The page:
The Royal College of Veterinary Surgeons (RCVS) and the American Veterinary Medical Association’s (AVMA) joint Statement on Mental Health and Well-being now has the support of three additional international veterinary groups.
The Canadian Veterinary Medical Association, (CVMA), the Federation of Veterinarians of Europe (FVE) and the World Small Animal Veterinary Association (WSAVA) have joined forces to promote improved mental health and are new signatories to the Statement, which was adopted by the RCVS and AVMA in July 2018 and revised on 29 August 2019.
The statement prioritises positive mental health and wellbeing for the individual veterinarian, allied animal health care professional and veterinary student as the first step to a healthy profession and optimal animal health, welfare and public health. The statement reads:
‘We believe that for veterinary professionals to realise their full potential and the global veterinary profession to remain sustainable, maintaining high levels of mental health and wellbeing for all members of the veterinary team is a priority. Improving veterinary mental health and wellbeing has a positive impact on individuals, the profession at large and, ultimately, animal health and welfare, and public health.’
‘I am delighted that these three organisations are joining the RCVS and AVMA in promoting and supporting positive mental health amongst the veterinary community. The global veterinary community faces diverse challenges but one common issue is ensuring that we care for and support our professionals so that they can, in turn, deliver high standards of care to animals and their owners – something that is particularly important to keep in mind this World Mental Health Day. I look forward to working with them towards this common aim,’ says Lizzie Lockett, RCVS CEO and Mind Matters Director.
‘Collaboration among these highly respected international veterinary organisations amplifies the message that sound mental health and wellbeing is the very first step to allowing our colleagues to provide for the health and welfare of animals and people,’ adds Dr John Howe, AVMA President.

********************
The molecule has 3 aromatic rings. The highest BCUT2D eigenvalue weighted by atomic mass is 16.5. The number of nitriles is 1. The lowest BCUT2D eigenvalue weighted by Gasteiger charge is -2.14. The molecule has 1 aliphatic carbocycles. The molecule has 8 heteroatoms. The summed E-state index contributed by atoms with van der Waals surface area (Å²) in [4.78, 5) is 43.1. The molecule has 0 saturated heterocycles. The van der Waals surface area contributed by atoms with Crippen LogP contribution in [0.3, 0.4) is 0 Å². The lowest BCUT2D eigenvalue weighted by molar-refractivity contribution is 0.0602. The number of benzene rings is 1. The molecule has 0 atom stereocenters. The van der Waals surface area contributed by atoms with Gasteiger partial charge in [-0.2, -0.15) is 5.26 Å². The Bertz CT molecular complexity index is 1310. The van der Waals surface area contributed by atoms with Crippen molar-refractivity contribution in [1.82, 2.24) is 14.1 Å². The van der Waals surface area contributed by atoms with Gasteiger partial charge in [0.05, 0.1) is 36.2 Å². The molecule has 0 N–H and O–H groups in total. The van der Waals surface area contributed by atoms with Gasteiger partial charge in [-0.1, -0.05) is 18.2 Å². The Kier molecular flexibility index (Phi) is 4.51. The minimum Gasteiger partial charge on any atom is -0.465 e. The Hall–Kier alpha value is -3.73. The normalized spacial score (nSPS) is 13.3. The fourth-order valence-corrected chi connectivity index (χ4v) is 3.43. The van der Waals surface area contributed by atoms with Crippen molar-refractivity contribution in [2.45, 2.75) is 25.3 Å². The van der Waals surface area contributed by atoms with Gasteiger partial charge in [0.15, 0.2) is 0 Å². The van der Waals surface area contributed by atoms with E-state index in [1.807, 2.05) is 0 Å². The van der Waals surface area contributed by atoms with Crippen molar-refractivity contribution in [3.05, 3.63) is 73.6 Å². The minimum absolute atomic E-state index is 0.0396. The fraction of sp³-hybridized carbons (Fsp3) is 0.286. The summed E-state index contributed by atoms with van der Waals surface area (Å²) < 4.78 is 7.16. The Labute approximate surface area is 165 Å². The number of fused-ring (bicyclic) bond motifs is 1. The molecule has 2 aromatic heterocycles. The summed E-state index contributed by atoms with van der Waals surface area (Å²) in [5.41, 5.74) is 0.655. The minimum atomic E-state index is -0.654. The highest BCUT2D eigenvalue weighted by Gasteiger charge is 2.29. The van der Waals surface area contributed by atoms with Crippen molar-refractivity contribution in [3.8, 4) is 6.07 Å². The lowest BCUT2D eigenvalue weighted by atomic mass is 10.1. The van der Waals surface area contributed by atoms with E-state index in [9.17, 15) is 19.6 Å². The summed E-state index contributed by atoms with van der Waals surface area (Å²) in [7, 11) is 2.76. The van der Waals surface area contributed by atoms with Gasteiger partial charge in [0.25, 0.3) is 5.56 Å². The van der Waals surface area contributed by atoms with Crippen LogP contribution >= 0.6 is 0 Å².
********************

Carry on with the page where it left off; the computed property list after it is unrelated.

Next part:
The RCVS Mind Matters Initiative in the UK and the AVMA’s Wellbeing and Peer Assistance Initiative are the foundation of the joint statement. The organisations that have signed onto the Statement on Mental Health and Well-being will collaborate on projects to advocate positive behavior and support around mental health in the veterinary profession, developing evidence-based programmes, and sharing best practices around interventions. A three-prong approach includes:
Addressing the systemic issues that lead to poor levels of mental health, including the risk of suicide, and sub-optimal well-being across the veterinary team. This includes researching the issues and developing and advocating policies and interventions that are supportive of positive mental health.
Providing and promoting the skills and knowledge required by individuals and organisations to increase levels of well-being and improve mental health in veterinary medicine. Making such interventions evidence-based and widely accessible.
Ensuring suitable expert support is available to veterinary professionals and students who need it, provided in a confidential and safe environment, and accessible without fear of judgement.
The Mind Matters Initiative has been running in the UK since 2015 and addresses mental ill-health within the veterinary team by tackling systemic issues that put individuals at risk; protecting those who may be working in sub-optimal conditions by providing them with training and tools such as mindfulness and personal well-being solutions; and supporting those who need specific help by funding and promoting independent sources of one-to-one help.
The AVMA programme includes activities that address mental health issues such as development of a workplace wellbeing education program and ongoing education and outreach in the areas of optimising wellbeing, creating cultures of wellbeing in the workplace, boundary setting and conflict transformation.